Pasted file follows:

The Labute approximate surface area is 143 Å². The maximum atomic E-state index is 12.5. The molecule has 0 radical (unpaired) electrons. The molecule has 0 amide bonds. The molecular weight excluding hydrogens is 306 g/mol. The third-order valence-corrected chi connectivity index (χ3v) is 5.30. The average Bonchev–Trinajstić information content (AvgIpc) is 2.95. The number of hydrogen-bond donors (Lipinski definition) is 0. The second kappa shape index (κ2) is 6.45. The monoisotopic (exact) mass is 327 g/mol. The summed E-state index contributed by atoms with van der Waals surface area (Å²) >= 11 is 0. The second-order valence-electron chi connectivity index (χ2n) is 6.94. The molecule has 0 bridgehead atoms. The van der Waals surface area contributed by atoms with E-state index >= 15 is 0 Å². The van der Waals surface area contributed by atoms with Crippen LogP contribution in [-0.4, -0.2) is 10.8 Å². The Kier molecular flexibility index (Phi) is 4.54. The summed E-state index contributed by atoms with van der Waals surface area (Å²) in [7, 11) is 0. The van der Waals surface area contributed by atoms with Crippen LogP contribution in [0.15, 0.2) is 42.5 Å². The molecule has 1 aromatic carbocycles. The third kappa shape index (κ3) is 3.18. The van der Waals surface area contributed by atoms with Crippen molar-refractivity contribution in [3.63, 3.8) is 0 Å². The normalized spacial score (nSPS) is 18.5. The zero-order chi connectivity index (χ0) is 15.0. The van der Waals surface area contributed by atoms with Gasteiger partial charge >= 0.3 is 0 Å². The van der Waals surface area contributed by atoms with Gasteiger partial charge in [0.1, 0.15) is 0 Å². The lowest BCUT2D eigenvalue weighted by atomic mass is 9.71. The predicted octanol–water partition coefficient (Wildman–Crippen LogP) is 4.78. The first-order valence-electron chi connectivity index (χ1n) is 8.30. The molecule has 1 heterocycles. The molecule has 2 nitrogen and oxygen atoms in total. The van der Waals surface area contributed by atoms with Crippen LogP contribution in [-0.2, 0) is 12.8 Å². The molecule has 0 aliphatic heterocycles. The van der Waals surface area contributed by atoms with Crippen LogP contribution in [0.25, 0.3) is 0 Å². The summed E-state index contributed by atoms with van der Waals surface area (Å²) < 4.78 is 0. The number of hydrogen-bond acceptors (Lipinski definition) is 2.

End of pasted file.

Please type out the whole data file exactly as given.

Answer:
The Labute approximate surface area is 143 Å². The maximum atomic E-state index is 12.5. The molecule has 0 radical (unpaired) electrons. The molecule has 0 amide bonds. The molecular weight excluding hydrogens is 306 g/mol. The third-order valence-corrected chi connectivity index (χ3v) is 5.30. The average Bonchev–Trinajstić information content (AvgIpc) is 2.95. The number of hydrogen-bond donors (Lipinski definition) is 0. The second kappa shape index (κ2) is 6.45. The monoisotopic (exact) mass is 327 g/mol. The summed E-state index contributed by atoms with van der Waals surface area (Å²) >= 11 is 0. The second-order valence-electron chi connectivity index (χ2n) is 6.94. The molecule has 0 bridgehead atoms. The van der Waals surface area contributed by atoms with E-state index >= 15 is 0 Å². The van der Waals surface area contributed by atoms with Crippen LogP contribution in [-0.4, -0.2) is 10.8 Å². The Kier molecular flexibility index (Phi) is 4.54. The summed E-state index contributed by atoms with van der Waals surface area (Å²) in [7, 11) is 0. The van der Waals surface area contributed by atoms with Crippen LogP contribution in [0.15, 0.2) is 42.5 Å². The molecule has 1 aromatic carbocycles. The third kappa shape index (κ3) is 3.18. The van der Waals surface area contributed by atoms with Crippen molar-refractivity contribution in [3.63, 3.8) is 0 Å². The normalized spacial score (nSPS) is 18.5. The zero-order chi connectivity index (χ0) is 15.0. The van der Waals surface area contributed by atoms with Gasteiger partial charge >= 0.3 is 0 Å². The van der Waals surface area contributed by atoms with Gasteiger partial charge in [0.1, 0.15) is 0 Å². The lowest BCUT2D eigenvalue weighted by atomic mass is 9.71. The predicted octanol–water partition coefficient (Wildman–Crippen LogP) is 4.78. The first-order valence-electron chi connectivity index (χ1n) is 8.30. The molecule has 1 heterocycles. The molecule has 2 nitrogen and oxygen atoms in total. The van der Waals surface area contributed by atoms with Crippen LogP contribution in [-0.2, 0) is 12.8 Å². The molecule has 0 aliphatic heterocycles. The van der Waals surface area contributed by atoms with Crippen LogP contribution in [0.25, 0.3) is 0 Å². The summed E-state index contributed by atoms with van der Waals surface area (Å²) < 4.78 is 0. The number of hydrogen-bond acceptors (Lipinski definition) is 2.